Thomas Hobbes was a pessimist. Quite simply, he believed the world is inherently a dangerous place and thus, people live in constant fear of each other. In a state of nature, there exists this lack of authority or governing body that would protect such people from the dangers of the world. In Hobbes’s Leviathan, he introduces a proposal that, in the state of a lack of authority, a powerful and absolute sovereignty should form. A sovereign has supreme authority and has full right and power to govern without interference from outside sources or bodies. There are no areas of law or policy reserved for being outside of its control. As Hobbes explicitly states, in order to achieve sovereignty, the public must “confer all their power and strength upon one man, or upon one assembly of men”. Hobbes’s ideals, however loathed by popular opinion, are still alive today in the single largest, most popular social sports construct today: the NFL.
The NFL, the most powerful and influential sports league in America and perhaps the world, is ruled by one man, and man only, Roger Goodell. Goodell, the acting commissioner of the NFL since 2006, is more than an overseer or captain of an industry that’s enormously popular, financially sound and culturally ascendant; he is the absolute monarch. Hobbes believed that in an absolute sovereign, all powers shall be undivided and controlled by one individual or a small, collective group.
We find such power in the NFL. Goodell is seen as the judge, jury, and executioner in all legal and disciplinary matters that arise, such as handing out year long suspensions in the bounty-gate scandal, despite scant evidence to do so, or Ray Rice’s original and highly controversial two-game suspension. All punishments are unilateral and there’s no checks and balances in place to monitor his rulings. He has absolute power to deal out player conduct rulings as he sees fit. If conflict in the ruling were to ever develop, there isn’t even a separate appeals committee in place to handle such proceedings. Nope, if a player appeals a ruling, the appeal heads straight back to the man who initially levied the punishment in the first place. And while some may believe his power is unjust, he is able to rule without interference from other parties. As Falcons wide receiver Roddy White told ESPN, “whatever he says, that’s the end of it.” Goodell can also step outside the bounds of league protocol without fear of retribution. He suspended Oakland’s Terelle Pryor and Colts assistant coach Jim Tressel for violations committed while in they were college and under the jurisdiction of the NCAA, suspensions that were outside of his authority to rule on. There is, as Hobbes believed in an absolute sovereign, nothing outside Goodell’s jurisdiction to rule on. Goodell is truly on his own in the rulings. In 2007, Patriots coach Bill Belichick and his assistant coaches were caught using a secret videotaping system of their opponents. Goodell then launched and spearheaded a confounding investigation. He decided on the punishment in five days, fining Belichick $500,000 and the team $250,000 and stripping New England of a first-round draft choice. He then promptly shut down the case, ordering the videotapes to be destroyed immediately. His swift and all-encompassing ruling, along with the absence of evidence, begs the question of what exactly was on those tapes and their implications of the league. No matter, Goodell had the power to do destroy them, and he exercised his authority to do so.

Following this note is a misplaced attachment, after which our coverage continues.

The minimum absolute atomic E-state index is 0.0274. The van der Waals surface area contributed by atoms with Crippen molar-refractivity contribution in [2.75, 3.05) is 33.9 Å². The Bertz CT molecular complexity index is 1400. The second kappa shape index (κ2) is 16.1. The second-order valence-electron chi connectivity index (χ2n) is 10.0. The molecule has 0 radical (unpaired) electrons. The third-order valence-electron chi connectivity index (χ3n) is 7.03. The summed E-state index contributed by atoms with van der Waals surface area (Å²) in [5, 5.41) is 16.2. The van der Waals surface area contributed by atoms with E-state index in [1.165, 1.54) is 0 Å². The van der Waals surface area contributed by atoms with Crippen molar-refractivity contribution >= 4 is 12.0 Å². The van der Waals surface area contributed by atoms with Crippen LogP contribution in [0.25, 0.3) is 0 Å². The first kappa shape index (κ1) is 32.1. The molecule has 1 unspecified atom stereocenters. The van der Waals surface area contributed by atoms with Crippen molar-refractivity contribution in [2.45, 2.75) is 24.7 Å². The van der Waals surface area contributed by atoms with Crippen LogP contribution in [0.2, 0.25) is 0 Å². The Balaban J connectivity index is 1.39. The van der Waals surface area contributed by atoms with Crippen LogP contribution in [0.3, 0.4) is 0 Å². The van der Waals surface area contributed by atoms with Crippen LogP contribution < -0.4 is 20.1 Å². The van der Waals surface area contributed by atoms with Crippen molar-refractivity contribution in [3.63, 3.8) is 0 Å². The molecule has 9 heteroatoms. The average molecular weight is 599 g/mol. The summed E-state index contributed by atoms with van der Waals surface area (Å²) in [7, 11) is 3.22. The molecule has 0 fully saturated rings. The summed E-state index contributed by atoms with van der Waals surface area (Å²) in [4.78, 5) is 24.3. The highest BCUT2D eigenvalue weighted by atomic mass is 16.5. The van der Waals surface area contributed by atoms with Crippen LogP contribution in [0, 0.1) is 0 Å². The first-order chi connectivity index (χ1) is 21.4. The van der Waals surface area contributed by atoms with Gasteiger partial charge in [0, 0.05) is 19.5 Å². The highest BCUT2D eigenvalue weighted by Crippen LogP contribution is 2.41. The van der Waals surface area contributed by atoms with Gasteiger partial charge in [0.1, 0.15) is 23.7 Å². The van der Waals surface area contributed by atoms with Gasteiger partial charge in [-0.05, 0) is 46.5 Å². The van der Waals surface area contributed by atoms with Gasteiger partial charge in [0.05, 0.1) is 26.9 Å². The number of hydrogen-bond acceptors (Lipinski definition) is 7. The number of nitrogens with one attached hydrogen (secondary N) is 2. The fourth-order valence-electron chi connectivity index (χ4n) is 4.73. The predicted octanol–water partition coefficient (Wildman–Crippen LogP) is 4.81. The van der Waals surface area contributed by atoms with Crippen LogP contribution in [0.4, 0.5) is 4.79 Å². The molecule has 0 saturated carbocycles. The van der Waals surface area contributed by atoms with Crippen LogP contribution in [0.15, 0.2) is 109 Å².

In March of 2013, Goodell graced the cover of Sports Illustrated as he was named the most powerful figure in sports. Patriots owner Robert Craft, an influential man in his own right, told ESPN that Goodell “runs the NFL as if he owns it.” And in Hobbes’s sense, he does. His ability to control player disciplinary actions in an effort to keep up the integrity of the league is parallel to Hobbes’s belief of an absolute sovereign. Goodell is free from the bounds of checks and balances and is an absolute authoritative figure.